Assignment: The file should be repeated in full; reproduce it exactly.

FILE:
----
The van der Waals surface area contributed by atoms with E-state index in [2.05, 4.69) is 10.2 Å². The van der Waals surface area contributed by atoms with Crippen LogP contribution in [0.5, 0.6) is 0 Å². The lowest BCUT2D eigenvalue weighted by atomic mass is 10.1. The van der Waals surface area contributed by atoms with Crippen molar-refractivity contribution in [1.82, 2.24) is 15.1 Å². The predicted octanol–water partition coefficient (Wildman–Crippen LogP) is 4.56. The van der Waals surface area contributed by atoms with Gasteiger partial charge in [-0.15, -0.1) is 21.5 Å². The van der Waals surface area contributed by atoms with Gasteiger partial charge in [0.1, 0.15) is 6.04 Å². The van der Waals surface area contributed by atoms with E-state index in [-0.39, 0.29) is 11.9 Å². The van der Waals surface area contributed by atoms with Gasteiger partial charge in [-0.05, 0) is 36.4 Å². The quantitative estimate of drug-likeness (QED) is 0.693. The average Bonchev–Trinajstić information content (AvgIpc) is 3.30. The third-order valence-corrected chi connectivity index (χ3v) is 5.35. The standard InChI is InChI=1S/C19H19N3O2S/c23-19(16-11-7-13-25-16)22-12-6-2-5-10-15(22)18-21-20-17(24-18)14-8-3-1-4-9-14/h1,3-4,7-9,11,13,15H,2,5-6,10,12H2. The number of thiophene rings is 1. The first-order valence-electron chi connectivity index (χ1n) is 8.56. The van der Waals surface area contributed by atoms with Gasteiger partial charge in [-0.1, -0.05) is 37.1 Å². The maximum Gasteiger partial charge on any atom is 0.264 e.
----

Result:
The van der Waals surface area contributed by atoms with E-state index in [2.05, 4.69) is 10.2 Å². The van der Waals surface area contributed by atoms with Crippen LogP contribution in [0.5, 0.6) is 0 Å². The lowest BCUT2D eigenvalue weighted by atomic mass is 10.1. The van der Waals surface area contributed by atoms with Crippen molar-refractivity contribution in [1.82, 2.24) is 15.1 Å². The predicted octanol–water partition coefficient (Wildman–Crippen LogP) is 4.56. The van der Waals surface area contributed by atoms with Gasteiger partial charge in [-0.15, -0.1) is 21.5 Å². The van der Waals surface area contributed by atoms with Gasteiger partial charge in [0.1, 0.15) is 6.04 Å². The van der Waals surface area contributed by atoms with E-state index in [-0.39, 0.29) is 11.9 Å². The van der Waals surface area contributed by atoms with Gasteiger partial charge in [-0.05, 0) is 36.4 Å². The quantitative estimate of drug-likeness (QED) is 0.693. The average Bonchev–Trinajstić information content (AvgIpc) is 3.30. The third-order valence-corrected chi connectivity index (χ3v) is 5.35. The standard InChI is InChI=1S/C19H19N3O2S/c23-19(16-11-7-13-25-16)22-12-6-2-5-10-15(22)18-21-20-17(24-18)14-8-3-1-4-9-14/h1,3-4,7-9,11,13,15H,2,5-6,10,12H2. The number of thiophene rings is 1. The first-order valence-electron chi connectivity index (χ1n) is 8.56. The van der Waals surface area contributed by atoms with Gasteiger partial charge in [-0.1, -0.05) is 37.1 Å². The maximum Gasteiger partial charge on any atom is 0.264 e.